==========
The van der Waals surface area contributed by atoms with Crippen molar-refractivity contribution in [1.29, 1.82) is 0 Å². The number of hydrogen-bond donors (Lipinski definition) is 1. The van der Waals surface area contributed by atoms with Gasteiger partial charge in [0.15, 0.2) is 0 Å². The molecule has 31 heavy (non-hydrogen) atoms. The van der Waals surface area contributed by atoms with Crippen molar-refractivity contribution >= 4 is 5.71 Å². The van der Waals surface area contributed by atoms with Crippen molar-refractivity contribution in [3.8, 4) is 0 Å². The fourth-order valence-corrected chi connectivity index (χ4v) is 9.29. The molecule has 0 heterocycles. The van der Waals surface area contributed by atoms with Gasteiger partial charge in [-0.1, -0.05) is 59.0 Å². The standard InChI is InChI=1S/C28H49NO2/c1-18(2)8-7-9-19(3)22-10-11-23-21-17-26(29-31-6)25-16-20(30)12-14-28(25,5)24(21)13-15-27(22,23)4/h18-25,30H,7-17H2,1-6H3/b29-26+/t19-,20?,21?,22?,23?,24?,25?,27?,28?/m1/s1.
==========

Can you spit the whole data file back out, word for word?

The van der Waals surface area contributed by atoms with Crippen molar-refractivity contribution in [1.29, 1.82) is 0 Å². The number of hydrogen-bond donors (Lipinski definition) is 1. The van der Waals surface area contributed by atoms with Gasteiger partial charge in [0.15, 0.2) is 0 Å². The molecule has 31 heavy (non-hydrogen) atoms. The van der Waals surface area contributed by atoms with Crippen molar-refractivity contribution >= 4 is 5.71 Å². The van der Waals surface area contributed by atoms with Crippen molar-refractivity contribution in [3.8, 4) is 0 Å². The fourth-order valence-corrected chi connectivity index (χ4v) is 9.29. The molecule has 0 heterocycles. The van der Waals surface area contributed by atoms with Gasteiger partial charge in [-0.1, -0.05) is 59.0 Å². The standard InChI is InChI=1S/C28H49NO2/c1-18(2)8-7-9-19(3)22-10-11-23-21-17-26(29-31-6)25-16-20(30)12-14-28(25,5)24(21)13-15-27(22,23)4/h18-25,30H,7-17H2,1-6H3/b29-26+/t19-,20?,21?,22?,23?,24?,25?,27?,28?/m1/s1.